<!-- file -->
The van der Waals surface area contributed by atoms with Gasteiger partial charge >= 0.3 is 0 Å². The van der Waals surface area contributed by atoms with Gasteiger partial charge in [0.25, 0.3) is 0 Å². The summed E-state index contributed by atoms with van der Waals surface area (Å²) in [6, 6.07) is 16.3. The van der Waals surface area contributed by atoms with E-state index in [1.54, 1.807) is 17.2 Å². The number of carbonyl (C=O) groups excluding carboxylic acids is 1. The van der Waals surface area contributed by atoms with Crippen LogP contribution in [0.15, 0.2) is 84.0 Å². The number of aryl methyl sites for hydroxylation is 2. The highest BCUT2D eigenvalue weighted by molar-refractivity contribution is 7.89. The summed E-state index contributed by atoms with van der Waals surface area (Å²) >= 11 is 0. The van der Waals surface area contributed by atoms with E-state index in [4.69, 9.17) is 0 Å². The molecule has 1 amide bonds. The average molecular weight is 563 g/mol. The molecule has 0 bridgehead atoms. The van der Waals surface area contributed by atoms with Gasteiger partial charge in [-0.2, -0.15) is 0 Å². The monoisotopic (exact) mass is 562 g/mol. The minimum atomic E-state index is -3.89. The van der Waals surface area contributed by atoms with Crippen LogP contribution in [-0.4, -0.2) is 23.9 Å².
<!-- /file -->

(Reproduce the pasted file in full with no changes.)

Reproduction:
The van der Waals surface area contributed by atoms with Gasteiger partial charge >= 0.3 is 0 Å². The van der Waals surface area contributed by atoms with Gasteiger partial charge in [0.25, 0.3) is 0 Å². The summed E-state index contributed by atoms with van der Waals surface area (Å²) in [6, 6.07) is 16.3. The van der Waals surface area contributed by atoms with E-state index in [1.54, 1.807) is 17.2 Å². The number of carbonyl (C=O) groups excluding carboxylic acids is 1. The van der Waals surface area contributed by atoms with Crippen LogP contribution in [0.15, 0.2) is 84.0 Å². The number of aryl methyl sites for hydroxylation is 2. The highest BCUT2D eigenvalue weighted by molar-refractivity contribution is 7.89. The summed E-state index contributed by atoms with van der Waals surface area (Å²) >= 11 is 0. The van der Waals surface area contributed by atoms with E-state index in [4.69, 9.17) is 0 Å². The molecule has 1 amide bonds. The average molecular weight is 563 g/mol. The molecule has 0 bridgehead atoms. The van der Waals surface area contributed by atoms with Gasteiger partial charge in [-0.2, -0.15) is 0 Å². The monoisotopic (exact) mass is 562 g/mol. The minimum atomic E-state index is -3.89. The van der Waals surface area contributed by atoms with Crippen LogP contribution in [-0.4, -0.2) is 23.9 Å².